Admiralty & Maritime Expert Witness Allowed

Plaintiff sued defendant after tripping and falling on a drainage hole.  Plaintiff hired an Admiralty & Maritime Expert Witness to provide testimony.  Defendant filed a motion to exclude this testimony, which was denied by the court.

Facts:  This case (Thomas v. W & T Offshore Inc. – United States District Court – Eastern District of Louisiana – August 27th, 2018) involves a slip and fall claim.  The plaintiff alleges that he tripped and fell after his boot became caught in a drainage hole while he was working as a galley hand aboard the Matterhorn Seastar, a tension leg platform.  The plaintiff claims that he suffered injuries to his left knee and lumbar spine.  The plaintiff hired Admiralty & Maritime Expert Witness David Cole to provide testimony on his behalf.  The defendant has filed a motion to exclude the expert witness testimony of Mr. Cole.

Discussion:  The defendant argues that Cole’s testimony should be excluded because he is not qualified to testify about safety regulations or standards for tension leg platforms.  Also, the defendants argue that Cole’s testimony ignores relevant deposition testimony, will not assist the trier of fact in resolving a factual dispute (as this is a trip and fall case), and his opinion is not factually supported.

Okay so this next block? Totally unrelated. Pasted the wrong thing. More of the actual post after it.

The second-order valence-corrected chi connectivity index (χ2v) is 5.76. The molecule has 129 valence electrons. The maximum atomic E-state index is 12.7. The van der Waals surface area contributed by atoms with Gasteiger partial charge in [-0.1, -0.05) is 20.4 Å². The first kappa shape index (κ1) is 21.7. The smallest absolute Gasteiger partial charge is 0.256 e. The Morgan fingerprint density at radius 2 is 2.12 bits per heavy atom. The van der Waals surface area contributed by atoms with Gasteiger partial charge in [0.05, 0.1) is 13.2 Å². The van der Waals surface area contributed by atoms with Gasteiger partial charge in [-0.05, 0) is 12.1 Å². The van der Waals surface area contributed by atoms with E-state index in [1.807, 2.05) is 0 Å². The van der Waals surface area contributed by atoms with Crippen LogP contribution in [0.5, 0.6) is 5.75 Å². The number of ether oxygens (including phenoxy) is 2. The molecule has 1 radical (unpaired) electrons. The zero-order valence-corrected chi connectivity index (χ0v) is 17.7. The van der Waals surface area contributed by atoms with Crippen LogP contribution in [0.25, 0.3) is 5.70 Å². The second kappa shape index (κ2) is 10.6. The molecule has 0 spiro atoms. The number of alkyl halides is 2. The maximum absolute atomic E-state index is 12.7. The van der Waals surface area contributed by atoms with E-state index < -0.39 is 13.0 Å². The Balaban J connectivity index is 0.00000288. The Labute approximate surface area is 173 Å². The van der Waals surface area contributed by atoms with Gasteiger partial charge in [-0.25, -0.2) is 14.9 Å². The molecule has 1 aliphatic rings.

The court opines that Cole worked in the U.S. Coast Guard until his retirement in 1987.  While at the Coast Guard, Cole’s work included examining oil field platforms for compliance with regulations and he has continued to work after his retirement.  Thus, the court opines, Cole is qualified to offer expert witness testimony in this case.

In addition, the court opines that Cole’s statements regarding whether the drain hole created a dangerous condition that would have been known or recognizable to a typical galley hand will be allowed.  The court continues by stating that Cole’s reasoning fits the facts of the case about whether the drain hole was n open and obvious condition.

In terms of whether Cole’s testimony would assist the trier of fact, the court again rules against the defendant.  The court opines that Cole is a maritime safety expert, and based his report on his experience and knowledge as well as his review of eleven documents.  The court also finds that Cole has used enough facts in his report and has based his opinion on his specialized knowledge of marine safety regulations.  The court continues by stating that any arguments on this issue are best addressed during cross-examination.

Last, the court opines that Cole’s report discusses the standard of care applicable to maritime safety and states that the defendant did not meet that standard of case.  The court continues by stating that Cole does not opine on the legal cause of the accident or on the ultimate issue of fact.

Conclusion:  The motion to exclude the expert witness testimony of David Cole is denied.